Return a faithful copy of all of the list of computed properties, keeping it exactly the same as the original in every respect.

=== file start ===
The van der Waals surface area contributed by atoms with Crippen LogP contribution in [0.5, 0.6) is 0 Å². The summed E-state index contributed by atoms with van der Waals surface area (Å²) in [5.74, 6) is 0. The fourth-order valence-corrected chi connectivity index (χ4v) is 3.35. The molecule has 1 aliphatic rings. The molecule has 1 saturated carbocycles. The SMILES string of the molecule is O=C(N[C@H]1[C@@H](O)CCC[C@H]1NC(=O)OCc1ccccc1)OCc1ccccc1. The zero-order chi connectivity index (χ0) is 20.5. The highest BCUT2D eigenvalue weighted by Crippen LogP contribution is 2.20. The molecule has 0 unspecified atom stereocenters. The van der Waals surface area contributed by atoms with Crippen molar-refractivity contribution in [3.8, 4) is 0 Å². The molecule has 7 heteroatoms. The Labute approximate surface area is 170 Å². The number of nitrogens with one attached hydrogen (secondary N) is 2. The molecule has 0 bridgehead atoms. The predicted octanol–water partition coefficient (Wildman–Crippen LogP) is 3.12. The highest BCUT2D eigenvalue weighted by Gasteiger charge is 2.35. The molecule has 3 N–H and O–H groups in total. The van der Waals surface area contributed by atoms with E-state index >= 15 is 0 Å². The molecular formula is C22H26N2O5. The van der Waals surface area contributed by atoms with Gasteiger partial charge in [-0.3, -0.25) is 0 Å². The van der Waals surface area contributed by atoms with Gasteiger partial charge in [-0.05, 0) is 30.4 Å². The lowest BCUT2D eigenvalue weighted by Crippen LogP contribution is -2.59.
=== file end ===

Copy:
The van der Waals surface area contributed by atoms with Crippen LogP contribution in [0.5, 0.6) is 0 Å². The summed E-state index contributed by atoms with van der Waals surface area (Å²) in [5.74, 6) is 0. The fourth-order valence-corrected chi connectivity index (χ4v) is 3.35. The molecule has 1 aliphatic rings. The molecule has 1 saturated carbocycles. The SMILES string of the molecule is O=C(N[C@H]1[C@@H](O)CCC[C@H]1NC(=O)OCc1ccccc1)OCc1ccccc1. The zero-order chi connectivity index (χ0) is 20.5. The highest BCUT2D eigenvalue weighted by Crippen LogP contribution is 2.20. The molecule has 0 unspecified atom stereocenters. The van der Waals surface area contributed by atoms with Crippen molar-refractivity contribution in [3.8, 4) is 0 Å². The molecule has 7 heteroatoms. The Labute approximate surface area is 170 Å². The number of nitrogens with one attached hydrogen (secondary N) is 2. The molecule has 0 bridgehead atoms. The predicted octanol–water partition coefficient (Wildman–Crippen LogP) is 3.12. The highest BCUT2D eigenvalue weighted by Gasteiger charge is 2.35. The molecule has 3 N–H and O–H groups in total. The van der Waals surface area contributed by atoms with E-state index >= 15 is 0 Å². The molecular formula is C22H26N2O5. The van der Waals surface area contributed by atoms with Gasteiger partial charge in [-0.3, -0.25) is 0 Å². The van der Waals surface area contributed by atoms with Gasteiger partial charge in [-0.05, 0) is 30.4 Å². The lowest BCUT2D eigenvalue weighted by Crippen LogP contribution is -2.59.